Evangelisch-Lutherische Volkskirche in Dänemark

Christianity came to Denmark around 825 when Ansgar, a Benedictine monk from France, became apostle to the North. Around 960 King Harald accepted Christianity as the official religion in Denmark. The 1520s brought the Lutheran Reformation. In 1537 the new king was crowned and seven new superintendents were consecrated to replace the former bishops. With the constitution of 1849 the Evangelical Lutheran Church was established as a folk church supported by the state. The minister for ecclesiastical affairs is the highest administrative authority, and the bishops, each in his or her diocese, have the highest authority and responsibility for the teaching of the church. Since 1903, elected parish councils have been in charge of the affairs of the local churches. During recent years the self-determination of parish councils has increased. The Council on International Relations was established by law in 1989, responsible for the ecumenical and international relations of the church. In each diocese a committee for ecumenical work is elected. The church is divided into 12 dioceses. The bishops are elected by the parish councils and appointed by the queen. About 85 percent of the 5.3 million population are members of the Evangelical Lutheran Church. All formal connection between church and school has ceased, but still Christianity is part of the curriculum in elementary school. Nearly 80 percent of children aged 13-14 are confirmed.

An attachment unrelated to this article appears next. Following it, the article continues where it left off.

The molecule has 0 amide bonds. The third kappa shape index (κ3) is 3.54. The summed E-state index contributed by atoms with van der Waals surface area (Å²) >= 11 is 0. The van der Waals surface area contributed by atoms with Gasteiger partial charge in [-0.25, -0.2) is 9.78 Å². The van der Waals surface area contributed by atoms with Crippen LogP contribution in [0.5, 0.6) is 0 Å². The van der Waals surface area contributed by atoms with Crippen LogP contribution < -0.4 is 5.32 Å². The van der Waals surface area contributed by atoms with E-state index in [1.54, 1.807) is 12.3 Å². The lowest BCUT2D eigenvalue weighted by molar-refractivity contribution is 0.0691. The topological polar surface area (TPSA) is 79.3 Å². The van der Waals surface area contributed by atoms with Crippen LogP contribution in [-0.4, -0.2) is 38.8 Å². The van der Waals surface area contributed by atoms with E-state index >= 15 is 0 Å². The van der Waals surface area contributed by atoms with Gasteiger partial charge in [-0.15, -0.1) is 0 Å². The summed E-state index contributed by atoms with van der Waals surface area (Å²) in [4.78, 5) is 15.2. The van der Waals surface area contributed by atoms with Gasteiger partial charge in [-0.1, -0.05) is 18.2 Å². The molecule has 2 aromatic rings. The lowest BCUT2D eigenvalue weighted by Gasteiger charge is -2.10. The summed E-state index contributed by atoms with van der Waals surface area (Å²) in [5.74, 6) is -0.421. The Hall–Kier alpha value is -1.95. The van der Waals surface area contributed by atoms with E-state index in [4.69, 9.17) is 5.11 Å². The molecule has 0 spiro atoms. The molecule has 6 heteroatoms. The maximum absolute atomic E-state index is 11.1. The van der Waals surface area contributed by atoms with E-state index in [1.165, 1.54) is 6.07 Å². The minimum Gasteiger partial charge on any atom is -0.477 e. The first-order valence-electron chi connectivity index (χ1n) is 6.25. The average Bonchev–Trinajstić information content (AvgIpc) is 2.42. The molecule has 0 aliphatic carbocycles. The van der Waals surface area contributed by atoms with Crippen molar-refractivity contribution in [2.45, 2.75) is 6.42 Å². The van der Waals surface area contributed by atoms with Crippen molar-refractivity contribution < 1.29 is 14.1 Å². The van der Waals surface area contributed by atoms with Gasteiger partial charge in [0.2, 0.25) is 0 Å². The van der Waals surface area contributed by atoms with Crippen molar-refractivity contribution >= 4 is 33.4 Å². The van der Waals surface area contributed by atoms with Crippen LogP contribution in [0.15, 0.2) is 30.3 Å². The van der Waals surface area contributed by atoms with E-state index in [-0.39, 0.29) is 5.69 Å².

The Sunday worship service is characterized by a strong emphasis on the eucharist, the sermon and not least the singing of the congregation. The new hymnbook, authorized in 2002 with 791 hymns, contains many translations from other languages, but the majority of the hymns are written by Danish writers, many of them by the most beloved one, N.F.S. Grundtvig.

The Evangelical Lutheran Church cooperates with ten other denominations in the National Council of Churches in Denmark. Many tasks for the church are taken care of primarily by voluntary organizations, for example diaconal work, youth work and mission, and they are understood as instruments of the church. Congregations are actively involved in the work of many of these organizations. Thirty-four missionary societies cooperate in the Danish Missionary Council. DanChurchAid (established 1922), which works for interchurch aid, development, human rights and areas of diaconal work abroad, is one of the oldest specialized ministries of its kind.